• Permeable Area/ Landscape Ratio 
  • Building Heights
  • Bushfire Prone Land 
  • Protections - e.g. Flora and Fauna, Scenic amenity, etc.

For projects located in NSW, using the NSW Government Planning Portal is a great tool to access and overview of all of the site specific requirements. 

Specialised Consultants

For any project, new or altered, There will be many specialised consultants who will assist the architect in the design and approval process. For example, a structural engineer is valuable to design and specify materials used in the structure of the building. In an alterations and additions project, you may need to consider engaging the services of a structural engineer during the design phase if there are concerns regarding the existing building’s foundations, structure and form. Similarly, if an interior designer is to be engaged, they should also be included in the internal layout and configuration to provide design clarification during the architectural design phase.

Other specialised consultants may need to be engaged in the earlier stages to assist with obtaining development approval, depending on site and legislative requirements. As it will often be the responsibility of the architect to advise on the engagement of consultants throughout at the various stages, a feasibility study is recommended as a precursor to commencing the concept design.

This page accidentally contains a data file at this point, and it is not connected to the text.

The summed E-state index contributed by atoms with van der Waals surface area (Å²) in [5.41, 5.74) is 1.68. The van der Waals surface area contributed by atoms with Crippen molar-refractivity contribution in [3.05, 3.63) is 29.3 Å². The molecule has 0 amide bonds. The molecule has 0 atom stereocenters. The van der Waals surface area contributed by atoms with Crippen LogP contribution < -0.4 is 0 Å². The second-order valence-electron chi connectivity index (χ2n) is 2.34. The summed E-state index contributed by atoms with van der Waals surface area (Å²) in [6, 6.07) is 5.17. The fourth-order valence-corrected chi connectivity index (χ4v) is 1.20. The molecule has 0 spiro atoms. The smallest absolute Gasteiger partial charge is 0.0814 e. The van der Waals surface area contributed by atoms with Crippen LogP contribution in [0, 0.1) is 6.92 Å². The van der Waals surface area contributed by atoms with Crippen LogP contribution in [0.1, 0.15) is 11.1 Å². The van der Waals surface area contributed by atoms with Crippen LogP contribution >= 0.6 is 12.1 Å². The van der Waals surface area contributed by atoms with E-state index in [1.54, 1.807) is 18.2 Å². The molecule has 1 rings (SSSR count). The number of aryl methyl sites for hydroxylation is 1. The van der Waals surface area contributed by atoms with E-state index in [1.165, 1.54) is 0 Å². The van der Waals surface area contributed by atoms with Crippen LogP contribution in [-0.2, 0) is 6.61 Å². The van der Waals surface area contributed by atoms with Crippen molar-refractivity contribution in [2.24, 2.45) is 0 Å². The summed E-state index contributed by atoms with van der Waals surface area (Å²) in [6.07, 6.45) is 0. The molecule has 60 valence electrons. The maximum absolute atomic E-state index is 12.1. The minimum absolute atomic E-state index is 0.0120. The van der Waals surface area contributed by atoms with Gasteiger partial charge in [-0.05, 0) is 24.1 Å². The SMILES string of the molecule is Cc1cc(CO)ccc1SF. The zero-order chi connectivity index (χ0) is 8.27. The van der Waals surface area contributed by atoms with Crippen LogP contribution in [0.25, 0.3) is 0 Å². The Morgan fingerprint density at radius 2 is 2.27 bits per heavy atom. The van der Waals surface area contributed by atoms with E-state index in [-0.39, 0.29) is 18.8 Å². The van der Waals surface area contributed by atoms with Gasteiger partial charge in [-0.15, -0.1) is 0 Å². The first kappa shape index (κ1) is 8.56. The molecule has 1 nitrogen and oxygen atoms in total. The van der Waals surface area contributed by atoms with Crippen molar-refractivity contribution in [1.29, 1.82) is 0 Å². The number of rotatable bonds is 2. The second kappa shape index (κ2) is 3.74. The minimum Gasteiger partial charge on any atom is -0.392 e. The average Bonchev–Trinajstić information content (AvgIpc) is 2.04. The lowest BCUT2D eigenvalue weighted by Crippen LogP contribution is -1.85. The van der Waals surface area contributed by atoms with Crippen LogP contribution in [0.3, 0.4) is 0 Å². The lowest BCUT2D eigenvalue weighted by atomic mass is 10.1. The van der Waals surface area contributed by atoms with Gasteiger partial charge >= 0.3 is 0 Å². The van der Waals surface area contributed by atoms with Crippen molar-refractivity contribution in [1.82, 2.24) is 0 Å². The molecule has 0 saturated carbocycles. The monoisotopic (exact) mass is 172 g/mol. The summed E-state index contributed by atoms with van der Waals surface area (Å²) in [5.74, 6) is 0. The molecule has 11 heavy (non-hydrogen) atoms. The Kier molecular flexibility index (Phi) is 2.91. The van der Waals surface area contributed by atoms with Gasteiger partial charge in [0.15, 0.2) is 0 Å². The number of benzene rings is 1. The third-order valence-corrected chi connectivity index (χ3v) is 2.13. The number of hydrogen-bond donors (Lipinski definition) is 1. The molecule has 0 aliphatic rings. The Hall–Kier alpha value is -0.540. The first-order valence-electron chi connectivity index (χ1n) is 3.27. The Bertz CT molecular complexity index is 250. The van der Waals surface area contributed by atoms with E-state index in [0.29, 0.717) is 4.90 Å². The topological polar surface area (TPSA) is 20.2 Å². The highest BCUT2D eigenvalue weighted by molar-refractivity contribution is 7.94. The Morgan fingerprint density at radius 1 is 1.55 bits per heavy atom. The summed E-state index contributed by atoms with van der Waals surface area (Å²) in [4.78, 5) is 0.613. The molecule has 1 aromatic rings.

For example, if the building has heritage/historic value, or is at least located in a heritage area, engaging the expertise of a Heritage Consultant early to understand the Cultural Heritage Management or Conservation requirements is recommended. Under these circumstances, it is likely that a Heritage Report will be required for submission as part of development approval (DA) process. 

A design requires the involvement of many allied design/engineering professions, which all fall under the same duty of care for the safety of any part of the design.

Where the project requires additional specialist consultants to be engaged. The client may choose to engage these consultants personally or arrange for the architect or another consultant to engage them on behalf of the client.

Below is a list (not all inclusive) of specialised consultants that an may be required to consult in an architectural process:

  • Quantity surveyor/cost consultant
  • Structural engineer
  • Mechanical engineer
  • Electrical engineer
  • Hydraulic/ Civil engineer
  • Fire services engineer
  • Certification (building surveyor)
  • Land surveyor
  • Town planner
  • Geotechnical engineer
  • Landscape designer / architect
  • Interior designer / architect
  • BASIX/NatHERS Assessors
  • Environmental Consultant
  • Heritage consultant / cultural heritage consultants
  • Water servicing coordinators
  • Bushfire consultant